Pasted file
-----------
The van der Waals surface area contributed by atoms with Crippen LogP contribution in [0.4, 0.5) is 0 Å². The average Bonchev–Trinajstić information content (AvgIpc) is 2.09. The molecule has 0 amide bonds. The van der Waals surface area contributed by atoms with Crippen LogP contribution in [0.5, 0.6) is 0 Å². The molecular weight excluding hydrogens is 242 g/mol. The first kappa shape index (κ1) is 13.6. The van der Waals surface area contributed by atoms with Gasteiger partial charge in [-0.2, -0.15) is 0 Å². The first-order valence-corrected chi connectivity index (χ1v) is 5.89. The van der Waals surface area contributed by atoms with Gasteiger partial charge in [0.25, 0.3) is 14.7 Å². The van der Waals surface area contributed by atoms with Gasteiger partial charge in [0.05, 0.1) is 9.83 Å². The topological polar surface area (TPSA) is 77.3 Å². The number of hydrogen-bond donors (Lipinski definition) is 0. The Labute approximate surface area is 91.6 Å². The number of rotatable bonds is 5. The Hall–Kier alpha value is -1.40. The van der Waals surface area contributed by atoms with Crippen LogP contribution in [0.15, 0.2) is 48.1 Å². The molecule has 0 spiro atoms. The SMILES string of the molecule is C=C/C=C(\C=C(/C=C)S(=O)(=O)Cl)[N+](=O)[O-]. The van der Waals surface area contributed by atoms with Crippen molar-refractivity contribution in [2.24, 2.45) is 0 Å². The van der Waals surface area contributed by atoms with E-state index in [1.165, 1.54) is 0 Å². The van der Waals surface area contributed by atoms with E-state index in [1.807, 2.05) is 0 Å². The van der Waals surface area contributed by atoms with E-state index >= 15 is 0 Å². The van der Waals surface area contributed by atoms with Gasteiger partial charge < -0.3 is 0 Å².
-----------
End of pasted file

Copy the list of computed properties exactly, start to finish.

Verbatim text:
The van der Waals surface area contributed by atoms with Crippen LogP contribution in [0.4, 0.5) is 0 Å². The average Bonchev–Trinajstić information content (AvgIpc) is 2.09. The molecule has 0 amide bonds. The van der Waals surface area contributed by atoms with Crippen LogP contribution in [0.5, 0.6) is 0 Å². The molecular weight excluding hydrogens is 242 g/mol. The first kappa shape index (κ1) is 13.6. The van der Waals surface area contributed by atoms with Gasteiger partial charge in [-0.2, -0.15) is 0 Å². The first-order valence-corrected chi connectivity index (χ1v) is 5.89. The van der Waals surface area contributed by atoms with Gasteiger partial charge in [0.25, 0.3) is 14.7 Å². The van der Waals surface area contributed by atoms with Gasteiger partial charge in [0.05, 0.1) is 9.83 Å². The topological polar surface area (TPSA) is 77.3 Å². The number of hydrogen-bond donors (Lipinski definition) is 0. The Labute approximate surface area is 91.6 Å². The number of rotatable bonds is 5. The Hall–Kier alpha value is -1.40. The van der Waals surface area contributed by atoms with Crippen LogP contribution in [0.15, 0.2) is 48.1 Å². The molecule has 0 spiro atoms. The SMILES string of the molecule is C=C/C=C(\C=C(/C=C)S(=O)(=O)Cl)[N+](=O)[O-]. The van der Waals surface area contributed by atoms with Crippen molar-refractivity contribution in [2.24, 2.45) is 0 Å². The van der Waals surface area contributed by atoms with E-state index in [1.165, 1.54) is 0 Å². The van der Waals surface area contributed by atoms with E-state index in [1.807, 2.05) is 0 Å². The van der Waals surface area contributed by atoms with E-state index >= 15 is 0 Å². The van der Waals surface area contributed by atoms with Gasteiger partial charge < -0.3 is 0 Å².